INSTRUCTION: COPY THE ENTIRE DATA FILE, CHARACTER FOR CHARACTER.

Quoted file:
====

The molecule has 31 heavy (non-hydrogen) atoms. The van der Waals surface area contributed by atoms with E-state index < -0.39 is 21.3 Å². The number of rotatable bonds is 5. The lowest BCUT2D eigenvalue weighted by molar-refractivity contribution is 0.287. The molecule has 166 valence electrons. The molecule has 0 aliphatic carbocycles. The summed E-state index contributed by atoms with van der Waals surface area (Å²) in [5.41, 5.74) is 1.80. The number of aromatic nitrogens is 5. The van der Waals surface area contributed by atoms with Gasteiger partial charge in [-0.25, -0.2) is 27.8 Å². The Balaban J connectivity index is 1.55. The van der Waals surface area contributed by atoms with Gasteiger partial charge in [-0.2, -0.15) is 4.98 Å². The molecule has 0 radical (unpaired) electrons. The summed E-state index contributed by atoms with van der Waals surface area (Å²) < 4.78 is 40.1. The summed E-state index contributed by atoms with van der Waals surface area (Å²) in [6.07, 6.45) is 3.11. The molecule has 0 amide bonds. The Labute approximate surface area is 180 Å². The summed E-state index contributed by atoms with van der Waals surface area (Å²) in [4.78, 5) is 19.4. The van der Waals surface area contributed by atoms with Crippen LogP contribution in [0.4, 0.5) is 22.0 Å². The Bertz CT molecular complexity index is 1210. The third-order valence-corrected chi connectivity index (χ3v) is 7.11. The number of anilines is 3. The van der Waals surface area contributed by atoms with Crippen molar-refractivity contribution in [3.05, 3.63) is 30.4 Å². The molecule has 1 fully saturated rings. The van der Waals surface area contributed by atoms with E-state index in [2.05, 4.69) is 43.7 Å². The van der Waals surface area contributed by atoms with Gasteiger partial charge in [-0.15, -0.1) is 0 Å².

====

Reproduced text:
The molecule has 31 heavy (non-hydrogen) atoms. The van der Waals surface area contributed by atoms with E-state index < -0.39 is 21.3 Å². The number of rotatable bonds is 5. The lowest BCUT2D eigenvalue weighted by molar-refractivity contribution is 0.287. The molecule has 166 valence electrons. The molecule has 0 aliphatic carbocycles. The summed E-state index contributed by atoms with van der Waals surface area (Å²) in [5.41, 5.74) is 1.80. The number of aromatic nitrogens is 5. The van der Waals surface area contributed by atoms with Gasteiger partial charge in [-0.25, -0.2) is 27.8 Å². The Balaban J connectivity index is 1.55. The van der Waals surface area contributed by atoms with Gasteiger partial charge in [-0.2, -0.15) is 4.98 Å². The molecule has 0 radical (unpaired) electrons. The summed E-state index contributed by atoms with van der Waals surface area (Å²) < 4.78 is 40.1. The summed E-state index contributed by atoms with van der Waals surface area (Å²) in [6.07, 6.45) is 3.11. The molecule has 0 amide bonds. The Labute approximate surface area is 180 Å². The summed E-state index contributed by atoms with van der Waals surface area (Å²) in [4.78, 5) is 19.4. The van der Waals surface area contributed by atoms with Crippen LogP contribution in [0.4, 0.5) is 22.0 Å². The Bertz CT molecular complexity index is 1210. The third-order valence-corrected chi connectivity index (χ3v) is 7.11. The number of anilines is 3. The van der Waals surface area contributed by atoms with Crippen molar-refractivity contribution in [3.05, 3.63) is 30.4 Å². The molecule has 1 fully saturated rings. The van der Waals surface area contributed by atoms with E-state index in [2.05, 4.69) is 43.7 Å². The van der Waals surface area contributed by atoms with Gasteiger partial charge in [-0.15, -0.1) is 0 Å².